Author: Laura Lam
Genre: Fantasy, Young Adult, LGBT
Publisher: Strange Chemistry
Rating: 5 out of 5 stars
A modified blurb (borrowed from The Book Smugglers):
R. H. Ragona’s Circus of Magic is the greatest circus of Ellada. Nestled among the glowing blue Penglass—remnants of a mysterious civilisation long gone—are wonders beyond the wildest imagination. It’s a place where anything seems possible, where if you close your eyes you can believe that the magic and knowledge of the vanished Chimaera is still there. It’s a place where anyone can hide.
An intersex teen, Iphigenia Laurus, or Gene, raised as the daughter of a noble family, is uncomfortable in corsets and crinoline, and prefers climbing trees to debutante balls. Gene’s parents wish to force a decision on which gender Gene will spend the rest of Gene’s life as, so Gene runs away from home, assumes the identity of Micah Grey, a runaway living on the streets, joins the circus as an aerialist’s apprentice and soon becomes the circus’s rising star.
Why I read it: A month ago, I’d never heard of this book. Then I noticed it being talked about repeatedly – reviews of the book, reviews of its sequel, discussions on its straightwashed blurb (more on that later) – and bam, my curiosity was piqued. Plus I always want to support the authors who are queering up my favourite genre :D
My thoughts:So the first thing I did after finishing this book was go straight to Amazon and download the next one. I think that says something about how much I liked it.
The main character is a boy called Micah – a bisexual & intersex lad raised as a lady. (I suppose it’s more accurate to say he identifies as genderqueer rather than male, but I’m using male pronouns for this review.) Pantomime is basically his coming-out story. It follows Micah as he abandons the luxurious world of a noble debutant and careens into the freewheeling life of a circus performer – and honestly, it’s a very fun ride. While Micah does spend a lot of this book lying through his teeth and fearing discovery, he also seems at home at the circus; it suits his reckless & independent side, and of course there’s love on the horizon.
This is a low-magic world, and at times it feels like the fantasy realm Lam has created is little more than window-dressing for Micah’s story. We hear mentions of mysterious domes of penglass littering the landscape, and of expensive vestige artefacts capable of creating illusions. However, these are primarily curios that nobody understands or can fix when broken. The only hint of real magic seems connected to Micah which – along with some odd stories about the intersex gods of old – suggests that Micah’s identity might come complete with magic powers. I’ve read quite a few reviews that rail against this idea, but personally I like it. Without the magic, this book is little more than a queer coming-of-age. There’s nothing wrong with that; I’ve just seen it before. A lot. (Pretty sure I read every single YA LGBTI novel available at the library back in the day.) But this is a fantasy book. Why not tie the sex of the main character to their budding magical ability? Wheel of Time did it (with male & female strains of magic). Possibly other books have done too. So I don't see why linking magic to intersexuality should be any different.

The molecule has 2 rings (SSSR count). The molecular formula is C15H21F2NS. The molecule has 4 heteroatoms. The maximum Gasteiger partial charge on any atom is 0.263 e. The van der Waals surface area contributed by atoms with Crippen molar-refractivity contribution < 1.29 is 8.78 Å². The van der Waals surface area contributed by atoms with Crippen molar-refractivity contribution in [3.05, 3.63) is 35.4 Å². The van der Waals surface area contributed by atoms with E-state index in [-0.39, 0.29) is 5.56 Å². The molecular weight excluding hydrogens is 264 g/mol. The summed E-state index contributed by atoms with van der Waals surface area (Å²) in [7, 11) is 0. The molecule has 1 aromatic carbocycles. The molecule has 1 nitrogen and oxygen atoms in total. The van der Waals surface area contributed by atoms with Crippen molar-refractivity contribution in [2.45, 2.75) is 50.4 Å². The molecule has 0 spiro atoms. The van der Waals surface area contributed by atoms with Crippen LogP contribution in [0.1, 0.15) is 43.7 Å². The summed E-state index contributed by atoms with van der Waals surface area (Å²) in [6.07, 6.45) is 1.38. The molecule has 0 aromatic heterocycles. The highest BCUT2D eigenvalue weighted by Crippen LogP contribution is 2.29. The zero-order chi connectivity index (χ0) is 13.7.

I also liked the circus aspect of the story. How could I not? Trapeze artists are awesome. Micah also acknowledges the dismal lives of the animals early on, which I appreciated. At times, the whole thing reminded me of Tipping the Velvet by Sarah Waters (although this is possibly because my brain went preforming arts + queers + 19th century chaos and came up with the closest match, rather than any real similarity between the two novels). I did want more magic & noble politics, but I’m assuming that will come to the fore in book two. Fingers crossed, anyway.
There isn’t much else I can say about this one. It was a fun, short read – definitely recommended.
Also, a couple of thoughts on the blurb:Laura Lam has stated (on Goodreads, in response to a question I posted) that she didn’t expect Micah’s gender identity to be a spoiler, and that she’d happily describe him as intersex for potential readers.
So the problem was really with Strange Chemistry's marketing team. I don’t understand their decision at all - it doesn't make any sense. The entire plot of this novel is basically about Micah’s quest to control is own life and his eventual coming-out. It has fantasy elements, but they’re minimal. Obscuring the LGBTI content means this book will be a lot harder for queer teenagers to find, and I imagine a lot of queer kids would really want to read this book. As for straight readers… well, the majority of homophobic folks are older, not younger. I seriously doubt this would turn off its intended audience. So... why bother?